23 May 2024 The Future is the Product of the Past

Maya Archaeological site for sale on Facebook has stirred controversy in Yucatán and across Mexico

Over 249 hectares of land for sale on Facebook Marketplace has sparked controversy in Yucatan and across Mexico.

The property, which was advertised on social media, contains the remains of ancient Maya structures within the Xkipche Archaeological Zone, a registered monument in the Archaeological Atlas of the state of Yucatán.

In response to this sale, the National Institute of Anthropology and History (INAH) is taking legal action against the private sale of the land containing the Mayan monuments of Mexico’s Yucatan.

The present owners of the land posted an advert on a Facebook group, stating that the site is being sold as a “ranch” with “18 paddocks”, and is “located ten minutes from the archaeological zone of Uxmal and has pyramids”.

They also stated that the land had previously been investigated by academic institutions between 1990 and 1997, as well as archaeologists from Bonn University in Germany working in collaboration with INAH from 2002 to 2004.

Photo: Social Networks/Arkasas

The property is listed for sale at a price of 18 million pesos or roughly one million USD.

According to Yucatán Magazine, the INAH is now preparing to take legal action to avoid the sale and perhaps even expropriate the property.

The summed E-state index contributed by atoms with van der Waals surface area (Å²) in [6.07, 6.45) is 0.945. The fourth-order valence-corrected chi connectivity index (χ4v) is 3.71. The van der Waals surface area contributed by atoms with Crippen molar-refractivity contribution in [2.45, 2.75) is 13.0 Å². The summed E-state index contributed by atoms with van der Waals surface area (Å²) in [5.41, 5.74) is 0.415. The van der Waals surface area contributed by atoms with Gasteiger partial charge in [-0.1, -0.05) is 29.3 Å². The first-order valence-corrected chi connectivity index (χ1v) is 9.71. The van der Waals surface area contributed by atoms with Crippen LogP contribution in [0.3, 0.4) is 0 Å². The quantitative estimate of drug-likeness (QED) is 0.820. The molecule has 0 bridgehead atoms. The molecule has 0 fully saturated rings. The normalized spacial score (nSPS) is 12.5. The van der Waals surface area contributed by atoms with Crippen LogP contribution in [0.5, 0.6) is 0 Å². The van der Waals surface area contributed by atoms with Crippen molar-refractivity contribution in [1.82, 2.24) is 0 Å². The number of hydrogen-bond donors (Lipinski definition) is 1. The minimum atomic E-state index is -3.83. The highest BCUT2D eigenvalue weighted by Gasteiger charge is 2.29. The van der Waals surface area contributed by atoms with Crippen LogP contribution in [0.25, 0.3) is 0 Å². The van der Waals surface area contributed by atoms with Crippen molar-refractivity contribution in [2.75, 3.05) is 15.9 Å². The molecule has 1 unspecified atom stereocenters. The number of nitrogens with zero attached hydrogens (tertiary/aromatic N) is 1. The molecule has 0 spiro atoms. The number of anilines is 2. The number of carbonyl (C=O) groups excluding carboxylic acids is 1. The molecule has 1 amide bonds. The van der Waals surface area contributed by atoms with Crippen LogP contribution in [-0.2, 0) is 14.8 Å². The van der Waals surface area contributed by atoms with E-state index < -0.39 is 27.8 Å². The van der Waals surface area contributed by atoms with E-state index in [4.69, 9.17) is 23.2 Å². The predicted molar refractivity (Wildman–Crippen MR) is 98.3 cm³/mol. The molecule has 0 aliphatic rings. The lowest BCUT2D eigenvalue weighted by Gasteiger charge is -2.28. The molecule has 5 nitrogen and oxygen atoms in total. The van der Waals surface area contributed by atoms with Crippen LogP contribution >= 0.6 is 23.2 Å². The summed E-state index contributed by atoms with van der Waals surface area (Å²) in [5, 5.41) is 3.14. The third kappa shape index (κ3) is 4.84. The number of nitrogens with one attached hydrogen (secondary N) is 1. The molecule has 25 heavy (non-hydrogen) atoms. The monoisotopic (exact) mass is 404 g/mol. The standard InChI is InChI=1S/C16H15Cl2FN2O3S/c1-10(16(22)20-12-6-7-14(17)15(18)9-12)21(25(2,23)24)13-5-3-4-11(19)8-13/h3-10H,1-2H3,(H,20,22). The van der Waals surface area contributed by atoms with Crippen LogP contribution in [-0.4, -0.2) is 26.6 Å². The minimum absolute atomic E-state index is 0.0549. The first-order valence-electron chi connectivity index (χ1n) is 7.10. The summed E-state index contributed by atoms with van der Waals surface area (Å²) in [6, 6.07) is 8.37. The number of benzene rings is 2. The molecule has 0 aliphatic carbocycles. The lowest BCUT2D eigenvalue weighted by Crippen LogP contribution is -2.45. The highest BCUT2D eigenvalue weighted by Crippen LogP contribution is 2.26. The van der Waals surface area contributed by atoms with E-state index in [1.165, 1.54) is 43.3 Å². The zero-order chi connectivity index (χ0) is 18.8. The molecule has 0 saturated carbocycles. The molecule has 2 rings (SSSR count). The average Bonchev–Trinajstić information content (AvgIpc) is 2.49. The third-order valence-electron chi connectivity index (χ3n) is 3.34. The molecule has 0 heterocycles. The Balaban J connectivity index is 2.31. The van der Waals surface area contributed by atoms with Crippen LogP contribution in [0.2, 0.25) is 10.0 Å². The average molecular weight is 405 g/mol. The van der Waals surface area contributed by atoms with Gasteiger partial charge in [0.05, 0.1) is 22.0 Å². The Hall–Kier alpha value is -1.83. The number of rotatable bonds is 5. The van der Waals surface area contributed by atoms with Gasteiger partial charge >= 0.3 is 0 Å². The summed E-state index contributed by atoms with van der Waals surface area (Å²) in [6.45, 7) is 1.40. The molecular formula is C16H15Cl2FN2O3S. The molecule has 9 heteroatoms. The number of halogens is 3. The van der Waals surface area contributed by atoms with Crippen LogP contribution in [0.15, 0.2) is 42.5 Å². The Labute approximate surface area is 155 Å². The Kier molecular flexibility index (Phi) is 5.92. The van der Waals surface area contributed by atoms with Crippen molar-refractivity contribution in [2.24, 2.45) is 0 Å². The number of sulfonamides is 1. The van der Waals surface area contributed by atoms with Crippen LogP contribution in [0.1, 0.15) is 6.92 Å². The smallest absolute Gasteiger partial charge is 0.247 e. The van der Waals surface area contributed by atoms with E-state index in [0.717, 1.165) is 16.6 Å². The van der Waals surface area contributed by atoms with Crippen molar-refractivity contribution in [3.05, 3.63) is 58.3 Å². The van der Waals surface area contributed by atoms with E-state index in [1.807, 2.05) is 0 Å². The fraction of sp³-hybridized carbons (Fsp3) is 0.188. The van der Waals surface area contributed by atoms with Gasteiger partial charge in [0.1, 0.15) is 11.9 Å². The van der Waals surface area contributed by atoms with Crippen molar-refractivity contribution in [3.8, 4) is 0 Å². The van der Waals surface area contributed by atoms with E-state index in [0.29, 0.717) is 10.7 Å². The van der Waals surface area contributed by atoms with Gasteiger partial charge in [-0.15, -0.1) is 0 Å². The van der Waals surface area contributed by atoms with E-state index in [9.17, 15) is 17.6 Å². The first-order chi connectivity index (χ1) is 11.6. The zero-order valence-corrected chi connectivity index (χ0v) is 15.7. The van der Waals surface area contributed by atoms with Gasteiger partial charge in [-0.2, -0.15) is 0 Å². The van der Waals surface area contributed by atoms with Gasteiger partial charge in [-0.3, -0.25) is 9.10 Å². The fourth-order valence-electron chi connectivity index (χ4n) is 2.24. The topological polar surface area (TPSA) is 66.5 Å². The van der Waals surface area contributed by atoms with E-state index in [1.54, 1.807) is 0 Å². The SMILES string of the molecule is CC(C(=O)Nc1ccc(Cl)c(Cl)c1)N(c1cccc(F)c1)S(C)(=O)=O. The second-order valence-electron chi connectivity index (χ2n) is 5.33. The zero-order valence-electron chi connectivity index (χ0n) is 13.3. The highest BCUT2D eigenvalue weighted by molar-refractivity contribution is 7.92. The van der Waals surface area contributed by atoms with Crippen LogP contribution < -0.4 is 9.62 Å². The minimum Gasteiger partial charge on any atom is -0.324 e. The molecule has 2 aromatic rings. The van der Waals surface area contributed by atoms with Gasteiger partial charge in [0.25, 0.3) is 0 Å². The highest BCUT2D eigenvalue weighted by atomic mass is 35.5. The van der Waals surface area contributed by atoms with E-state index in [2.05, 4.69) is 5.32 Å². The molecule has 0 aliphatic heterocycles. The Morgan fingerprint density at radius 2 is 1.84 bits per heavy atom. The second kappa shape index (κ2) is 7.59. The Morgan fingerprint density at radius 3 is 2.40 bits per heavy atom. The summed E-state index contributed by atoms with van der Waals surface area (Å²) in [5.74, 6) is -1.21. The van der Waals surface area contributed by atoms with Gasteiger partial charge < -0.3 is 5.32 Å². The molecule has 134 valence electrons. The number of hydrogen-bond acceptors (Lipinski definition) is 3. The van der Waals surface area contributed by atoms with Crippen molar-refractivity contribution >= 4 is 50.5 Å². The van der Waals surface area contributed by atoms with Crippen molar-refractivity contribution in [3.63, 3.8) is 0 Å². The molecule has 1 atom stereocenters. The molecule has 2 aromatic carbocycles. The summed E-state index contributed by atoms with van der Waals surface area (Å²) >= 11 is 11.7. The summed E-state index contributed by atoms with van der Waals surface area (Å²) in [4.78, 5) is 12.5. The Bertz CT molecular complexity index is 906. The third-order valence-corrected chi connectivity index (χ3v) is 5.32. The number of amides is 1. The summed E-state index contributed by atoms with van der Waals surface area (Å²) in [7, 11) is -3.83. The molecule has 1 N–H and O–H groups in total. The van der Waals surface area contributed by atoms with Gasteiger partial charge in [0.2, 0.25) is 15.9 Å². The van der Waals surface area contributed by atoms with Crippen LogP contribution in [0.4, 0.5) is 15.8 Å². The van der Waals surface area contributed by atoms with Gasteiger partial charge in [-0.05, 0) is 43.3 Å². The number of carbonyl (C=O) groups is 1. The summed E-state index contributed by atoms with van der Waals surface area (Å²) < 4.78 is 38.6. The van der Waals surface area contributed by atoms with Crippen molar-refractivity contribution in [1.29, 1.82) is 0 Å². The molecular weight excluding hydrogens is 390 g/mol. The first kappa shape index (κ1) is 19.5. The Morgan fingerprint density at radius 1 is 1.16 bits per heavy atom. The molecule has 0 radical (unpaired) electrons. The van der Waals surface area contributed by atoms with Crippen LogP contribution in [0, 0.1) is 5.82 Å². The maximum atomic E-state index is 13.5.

José Arturo Chab Cárdenas, Director of the INAH Yucatán Center, stated that a criminal complaint will be filed against the owners of said land for commercialization of archaeological monuments

The advert sparked outrage on social media and made national headlines across Mexico, stating that the sale would set a precedent, allowing private sales of archaeological sites for profit, and endangering the nation’s cultural heritage.

The site of Xkipche underwent reconstruction efforts in the late ’90s and was completed by the INAH in 2004 with the assistance of archaeologists from Bonn University in Germany. Photo: NOVADATES
The site of Xkipche underwent reconstruction efforts in the late ’90s and was completed by the INAH in 2004 with the assistance of archaeologists from Bonn University in Germany. Photo: NOVADATES

Owning property with archaeological remains on it is not illegal under Mexican law, but all archaeological remains are constitutionally the property of the federal government, making their sale impossible. The same goes for pieces of land with rivers, lakes, or cenotes, as all waterways are also government property under Mexican law.

The Puuc region is home to dozens of well-known archaeological sites open to the public, including Uxmal, Kabah, Sayil, and Labna, but it also has a plethora of others, the majority of which are on private or ejido land.

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